My 0.015 minutes of fame on CNN

I recently wound up on CNN for a couple seconds doing some Arduino hacking as part of a segment on Google's workshops. Click the image for the full video. If you don't want to watch the whole thing, I appear at 1:00 and 1:39.

Ken Shirriff on CNN

For those who want technical details, I hacked together the following quick sketch to generate the interesting patterns you can see on the oscilloscope:

void setup()
{
  pinMode(4, OUTPUT);
  pinMode(5, OUTPUT);
}

int state = 1;
int count1 = 0;
int state2 = 1;
int count12 = 0;
int max1 = 20;
int max2 = 200;
int t = 0;

void loop() {

  if (count1-- <= 0) {
    state = 1-state;
    digitalWrite(5, state);
    count1 = max1;
  }
  if (count12-- <= 0) {
    state2 = 1-state2;
    digitalWrite(4, state2);
    count12 = max2;

    if (t++ > 20000) {
      max2 -= 1;
      if (max2 < 1) {
        max2 = 500;
      }   
      t = 0;
    }
  }
}
This sketch manually generates two square wave output with periods determined by max1 and max2. The frequency of the second varies occasionally (controlled by the loop with t). I used simple R-C filters on the outputs to turn the square waves into roughly triangular waves, and then fed this into the X and Y inputs of the oscilloscope. The result was constantly-varying Lissajou-like patterns.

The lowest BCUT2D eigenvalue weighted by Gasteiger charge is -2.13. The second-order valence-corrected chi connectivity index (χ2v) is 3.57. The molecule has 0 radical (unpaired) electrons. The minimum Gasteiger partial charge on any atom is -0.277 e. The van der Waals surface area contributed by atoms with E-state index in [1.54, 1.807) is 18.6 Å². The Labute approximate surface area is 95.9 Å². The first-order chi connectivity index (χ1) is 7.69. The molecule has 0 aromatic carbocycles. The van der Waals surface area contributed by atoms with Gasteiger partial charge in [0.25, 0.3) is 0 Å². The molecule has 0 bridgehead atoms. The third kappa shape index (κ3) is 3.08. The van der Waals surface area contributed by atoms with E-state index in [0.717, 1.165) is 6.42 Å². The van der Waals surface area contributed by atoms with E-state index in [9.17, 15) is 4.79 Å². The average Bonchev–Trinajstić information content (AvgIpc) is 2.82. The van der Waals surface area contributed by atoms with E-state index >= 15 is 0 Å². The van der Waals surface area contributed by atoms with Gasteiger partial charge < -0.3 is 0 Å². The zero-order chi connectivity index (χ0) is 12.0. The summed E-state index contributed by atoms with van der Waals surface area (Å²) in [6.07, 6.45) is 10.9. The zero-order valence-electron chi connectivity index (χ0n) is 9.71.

I should point out the outputs generated this way are rather unstable because many thing can interrupt the timing loop. The above code is provided just in case your are curious. I don't recommend using this approach for anything real; using the PWM timers would yield much cleaner results.

Anyone have other ideas for easy ways to generate cool oscilloscope patterns with an Arduino?

2 comments:

  1. Hi Ken, your'e wrong, you weren't on CNN once, I saw you twice!

    Just wanted to say I enjoy your blog, and thanks for the effort. :)

    I found you when I was in a dark place with IR, your post really helped me, thanks again.

    ReplyDelete
  2. You are pretty :-)

    ReplyDelete